Piororum et uvam nigram condimentum
Pears in a dark grape sauce - contributed by Gaylin J. Walli

Original recipes from De honesta voluptate:

Sweet pears should be served as a first course, since they are juicy and tasty, and balanced between coolness and warmth, and ought to be eaten before the meal, like those small earliest pears which Pliny called "proud." It has been said that pears nourish the body better than other fruits... Pears are preserved in many ways as grapes.... (Milham, 137)

You can also preserve green grapes this way. Take unblemished grapes from the vine and cook down in river water to one-third. Put this together with fresh grapes in a well-sealed jar so that air cannot enter... in seasoning apples and pears we sometimes use condensed grape in place of condensed must. (Milham, 139, 141)

Modern recipe: Pears in Dark Grape Sauce

For 160

  • 80 whole pears peeled, cored, and halved lengthwise
  • 2 1/2 gallons 100% unsweetened grape juice
  • 2 1/2 gallons water
  • 1 7/8 gallons sugar (optional)
  • 20 very thin slices of lemon zest
  • 60 whole cloves (or fewer)
  • 60 cardamom pods (or fewer)
  • 20 2-inch-long cinnamon sticks for garnishing (or fewer)
  • fresh mint leaves for garnishing, washed and dried
For 8
  • 4 whole pears peeled, cored, and halved lengthwise
  • 1/2 quart 100% unsweetened grape juice
  • 1/2 quart water
  • 1 1/2 cups sugar (optional)
  • 1 very thin slice of lemon zest
  • 3 whole cloves cardamom pods
  • 1 2-inch-long cinnamonstick for garnishing
  • fresh mint leaves for garnishing, washed and dried
Place zest, cloves, cinnamon, and cardamom pods in a muslin spice bag or piece of tied cheesecloth. In a saucepan, combine grape juice, water, and the cloth spice bag. Add the optional sugar at this point if you desire. Bring the contents of the saucepan to a boil. If you've added the optional sugar, stir the contents until the sugar is completely dissolved. Turn down the heat and carefully add pears. Simmer the pears until they are translucent at the edges. For fresh pears, this may take as little as 8 minutes or as long as 40, depending on ripeness and the size of the pears. For canned pears, 8 minutes is typically plenty of time.

Remove the saucepan from heat and let the contents cool to room temperature. Remove the spice bag and discard it. Remove the pears with a slotted spoon to a storage or serving platter. If the syrup is too thin, place the pan back on the burner and boil the liquid until thicker and syrupy.

To serve, spoon syrup over pears and garnish with a small amount of fresh mint.

Per serving nutritional information:

246 Calories; 1g Fat (4% calories from fat); 1g Protein; 62g Carbohydrate; 0mg Cholesterol; 11mg Sodium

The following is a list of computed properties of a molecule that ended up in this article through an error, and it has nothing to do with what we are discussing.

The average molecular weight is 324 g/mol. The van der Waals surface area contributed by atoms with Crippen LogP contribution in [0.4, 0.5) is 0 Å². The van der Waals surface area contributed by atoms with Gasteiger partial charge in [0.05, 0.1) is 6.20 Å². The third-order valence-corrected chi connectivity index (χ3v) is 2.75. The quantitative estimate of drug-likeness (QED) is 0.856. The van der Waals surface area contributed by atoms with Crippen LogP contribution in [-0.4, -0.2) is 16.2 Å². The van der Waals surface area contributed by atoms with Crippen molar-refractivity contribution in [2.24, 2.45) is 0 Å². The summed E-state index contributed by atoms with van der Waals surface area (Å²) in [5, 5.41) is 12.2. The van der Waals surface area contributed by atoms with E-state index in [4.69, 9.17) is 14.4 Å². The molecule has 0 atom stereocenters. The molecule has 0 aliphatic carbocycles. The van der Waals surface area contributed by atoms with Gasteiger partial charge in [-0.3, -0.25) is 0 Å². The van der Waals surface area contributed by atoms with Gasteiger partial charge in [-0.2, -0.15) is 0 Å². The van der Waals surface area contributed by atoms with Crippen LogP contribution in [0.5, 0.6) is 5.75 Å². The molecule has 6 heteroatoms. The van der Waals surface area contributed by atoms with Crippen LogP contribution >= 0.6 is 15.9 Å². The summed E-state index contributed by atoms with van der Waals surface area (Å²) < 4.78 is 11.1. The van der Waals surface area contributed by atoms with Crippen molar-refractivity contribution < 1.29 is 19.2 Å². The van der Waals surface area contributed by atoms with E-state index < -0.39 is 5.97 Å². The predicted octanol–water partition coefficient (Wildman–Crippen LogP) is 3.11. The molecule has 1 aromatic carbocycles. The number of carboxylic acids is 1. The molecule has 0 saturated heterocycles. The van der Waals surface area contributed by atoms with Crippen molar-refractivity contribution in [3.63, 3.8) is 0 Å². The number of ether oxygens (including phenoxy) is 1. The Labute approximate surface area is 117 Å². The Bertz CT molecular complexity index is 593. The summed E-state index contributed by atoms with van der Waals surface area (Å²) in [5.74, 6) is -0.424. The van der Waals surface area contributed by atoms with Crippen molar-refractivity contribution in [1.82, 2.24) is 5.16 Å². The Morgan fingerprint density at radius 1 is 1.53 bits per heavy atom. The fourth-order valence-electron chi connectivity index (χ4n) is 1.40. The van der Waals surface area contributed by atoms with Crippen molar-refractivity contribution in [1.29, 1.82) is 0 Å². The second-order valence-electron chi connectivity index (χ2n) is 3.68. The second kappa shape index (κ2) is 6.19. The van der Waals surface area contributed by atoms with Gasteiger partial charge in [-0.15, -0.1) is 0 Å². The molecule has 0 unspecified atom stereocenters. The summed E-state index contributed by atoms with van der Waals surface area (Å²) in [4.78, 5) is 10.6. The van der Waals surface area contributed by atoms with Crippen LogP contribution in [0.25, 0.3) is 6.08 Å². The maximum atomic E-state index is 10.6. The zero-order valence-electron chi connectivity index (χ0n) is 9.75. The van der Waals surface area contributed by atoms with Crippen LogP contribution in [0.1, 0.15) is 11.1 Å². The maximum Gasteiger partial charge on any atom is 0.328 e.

Notes on the recipe:

Pears were a winter fruit. In order to save some for the Spring season, they would have to be preserved in some way to keep them fresh. Platina suggests the procedure in the write-up on pears and then proceeds to detail it in the write-up on grapes. Grapes are cooked down for their juice. The fruit to be preserved, usually grapes, but in this case, pears, is submerged in the condensed grape juice and then sealed in airtight jars until they are used.

Changing or eliminating the sweetener:

The sugar in this recipe does not seem to overpower the pears, but the resulting product is a sweet and firm piece of fruit. You may, however, wish to reduce or eliminate the sugar if the pears are particularly ripe at the time of preparation or if you simply wish a less sweet product. The sweetness of the grape juice will directly affect how sweet your pears are. Be sure to taste the grape juice in advance to best judge how much sweetener will be needed, if any.

Home canning:

This recipe survives the home canning process well. Follow the instructions in any canning book that details the canning of fruit. To complete the recipe with juice only, reducing the sweetness of the overall product, look in the low-sugar or diabetic section of any good book on home canning.

Spices and recipe scaling:

As you make this recipe in larger quantities, you may find that the amount of spices overall can be reduced slightly to suit your tastes. Cloves have a particular strong flavor that some feasters find too much for their palate. Cooked in small batches, servings of no more than 16, the spices seem to work well, but in larger quantities (sometimes possible in institutional kitchens) we believe the amounts of the spices do not appear to multiply accordingly.

Additional notes on this recipe may be found at: The Coronation Feast of Dag IV & Elayna II


Milham, Mary Ella. Platina's On Right Pleasure and Good Health. University of North Carolina at Asheville: Pegasus Press, 1999. ISBN: 0866982086.

Metric, Celsius, & Gas Mark Equivalencies

Gaylin Walli is a technical writer and editor for a multinational software company. She spends the vast majority of her personal time researching things because her friends (and people throughout the known world) torture her with comments like "Do you know anything about..."

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